Mutational signatures in lung and liver tumours

8th November 2018.  
Laura Riva, Sanger Centre, Hinxton, UK

On the 8th of November 2018 Laura Riva of the Sanger Centre at Hinxton,  will give a seminar entitled Mutational signatures in environmental, carcinogen-induced lung and liver tumours at 2.00 pm in the College lecture theatre.  In her talk L Riva will discuss the genomic alterations that accompany the development and progression of experimental and human tumours as a foundation for understanding the basis for cancer progression, an area of research with a major impact on future therapies including, notably, precision or personalised approaches to cure. All College students are invited to attend, especially those reading Medicine, Biology, Biotechnology and Pharmaceutical Sciences. The poster of the lecture can be downloaded here.

By analysing the catalogue of the somatic mutations present in several cancer genomes, it is possible to understand the mutational processes active in different tumours. In this seminar, I will describe the mutational signatures identified in cancer genomes and their association with many processes that drive cancer. In addition, I will introduce some computational methods that have been developed to discover mutational signatures in cancer genomes. Furthermore, I will describe the signatures of mutational processes present in the genome of mouse tumours following exposure to several carcinogens.

L Riva received a PhD in Bioengineering at the Politecnico di Milano in 2007. In 2006, she moved to Massachusetts Institute of Technology (MIT), joining the Fraenkel lab as a visiting student supported by the Progetto Rocca MIT-PoliMi Program. There, she developed ResponseNet, a systems biology approach to reveal mechanistic connections between genetic and transcriptional data by integrating multi-omics data. During her postdoctoral training at MIT (2007-2010), supported by the Merck-MIT Postdoctoral Fellowship, she contributed to the understanding of deregulated transcriptional networks through the use of NGS technologies. After receiving the AIRC/Marie Curie International Fellowship in Cancer Research, she joined the Pelicci lab at the European Institute of Oncology in Milan, where she started her research in cancer genomics. In 2012, she joined the Centre for Genomic Science (CGS@SEMM) at the Instituto Italiano di Tecnologia in Milan ( as a team leader, and with her team she developed computational methods to analyse and interpret human cancer genomics data, focusing  to the identification of driver genes. In 2017, she joined the Wellcome Trust Sanger Institute in Cambridge (UK), as a Principal Bioinformatician in the Experimental Cancer Genetics lab (Adams lab). She is currently studying mutational signatures of cancer development in response to environmental carcinogens.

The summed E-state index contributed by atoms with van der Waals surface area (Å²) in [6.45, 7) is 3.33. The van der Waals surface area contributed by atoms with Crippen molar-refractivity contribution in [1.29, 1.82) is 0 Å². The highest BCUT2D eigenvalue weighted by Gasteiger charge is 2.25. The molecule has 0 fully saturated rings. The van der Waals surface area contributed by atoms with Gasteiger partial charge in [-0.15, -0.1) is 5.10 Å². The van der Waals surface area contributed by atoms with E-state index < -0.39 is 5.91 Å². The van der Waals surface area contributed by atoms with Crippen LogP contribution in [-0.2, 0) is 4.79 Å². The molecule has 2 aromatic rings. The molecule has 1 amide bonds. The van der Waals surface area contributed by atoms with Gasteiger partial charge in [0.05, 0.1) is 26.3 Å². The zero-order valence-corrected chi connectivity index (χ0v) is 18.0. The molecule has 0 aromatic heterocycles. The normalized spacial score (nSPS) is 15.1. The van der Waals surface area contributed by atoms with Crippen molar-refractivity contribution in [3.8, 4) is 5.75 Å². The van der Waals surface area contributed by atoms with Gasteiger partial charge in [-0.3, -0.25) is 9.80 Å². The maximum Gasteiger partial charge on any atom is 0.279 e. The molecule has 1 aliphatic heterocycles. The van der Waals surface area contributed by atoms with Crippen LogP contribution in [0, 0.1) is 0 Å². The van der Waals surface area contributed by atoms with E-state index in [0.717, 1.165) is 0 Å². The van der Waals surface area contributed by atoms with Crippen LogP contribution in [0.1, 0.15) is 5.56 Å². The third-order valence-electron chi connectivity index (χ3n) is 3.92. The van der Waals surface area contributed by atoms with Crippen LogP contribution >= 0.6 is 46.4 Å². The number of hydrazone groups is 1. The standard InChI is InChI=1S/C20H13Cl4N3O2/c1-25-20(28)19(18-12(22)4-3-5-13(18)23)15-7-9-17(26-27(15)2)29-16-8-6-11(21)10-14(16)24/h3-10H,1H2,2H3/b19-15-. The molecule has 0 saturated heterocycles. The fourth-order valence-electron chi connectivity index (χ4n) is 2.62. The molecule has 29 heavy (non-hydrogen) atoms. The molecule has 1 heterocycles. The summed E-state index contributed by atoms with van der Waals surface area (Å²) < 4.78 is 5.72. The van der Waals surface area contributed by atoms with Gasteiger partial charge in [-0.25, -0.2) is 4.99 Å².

Alexandrov LB et al. Signatures of mutational processes in human cancer. Nature. 2013 Aug 22;500(7463):415-21. doi: 10.1038/nature12477.

Graphical representation of a gene expression network. Courtesy of QG Fu, Tongji University, Shanghai.

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